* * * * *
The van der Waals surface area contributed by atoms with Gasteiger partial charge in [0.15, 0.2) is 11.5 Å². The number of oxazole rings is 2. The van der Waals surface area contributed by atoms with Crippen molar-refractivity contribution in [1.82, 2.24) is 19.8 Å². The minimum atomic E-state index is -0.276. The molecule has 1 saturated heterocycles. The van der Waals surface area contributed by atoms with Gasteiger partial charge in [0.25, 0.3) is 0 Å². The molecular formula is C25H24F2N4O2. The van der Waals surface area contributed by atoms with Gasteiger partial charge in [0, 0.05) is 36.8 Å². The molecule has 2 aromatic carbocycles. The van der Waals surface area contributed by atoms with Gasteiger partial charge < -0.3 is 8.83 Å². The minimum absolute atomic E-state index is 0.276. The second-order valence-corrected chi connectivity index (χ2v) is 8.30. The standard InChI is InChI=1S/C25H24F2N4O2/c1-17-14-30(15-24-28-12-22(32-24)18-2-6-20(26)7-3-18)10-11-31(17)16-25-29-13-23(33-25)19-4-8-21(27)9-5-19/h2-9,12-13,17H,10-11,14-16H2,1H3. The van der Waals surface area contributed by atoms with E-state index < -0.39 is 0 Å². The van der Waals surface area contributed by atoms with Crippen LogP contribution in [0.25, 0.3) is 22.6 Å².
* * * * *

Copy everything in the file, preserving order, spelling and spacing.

The van der Waals surface area contributed by atoms with Gasteiger partial charge in [0.15, 0.2) is 11.5 Å². The number of oxazole rings is 2. The van der Waals surface area contributed by atoms with Crippen molar-refractivity contribution in [1.82, 2.24) is 19.8 Å². The minimum atomic E-state index is -0.276. The molecule has 1 saturated heterocycles. The van der Waals surface area contributed by atoms with Gasteiger partial charge in [0.25, 0.3) is 0 Å². The molecular formula is C25H24F2N4O2. The van der Waals surface area contributed by atoms with Gasteiger partial charge in [0, 0.05) is 36.8 Å². The molecule has 2 aromatic carbocycles. The van der Waals surface area contributed by atoms with Gasteiger partial charge < -0.3 is 8.83 Å². The minimum absolute atomic E-state index is 0.276. The second-order valence-corrected chi connectivity index (χ2v) is 8.30. The standard InChI is InChI=1S/C25H24F2N4O2/c1-17-14-30(15-24-28-12-22(32-24)18-2-6-20(26)7-3-18)10-11-31(17)16-25-29-13-23(33-25)19-4-8-21(27)9-5-19/h2-9,12-13,17H,10-11,14-16H2,1H3. The van der Waals surface area contributed by atoms with E-state index < -0.39 is 0 Å². The van der Waals surface area contributed by atoms with Crippen LogP contribution in [0.25, 0.3) is 22.6 Å².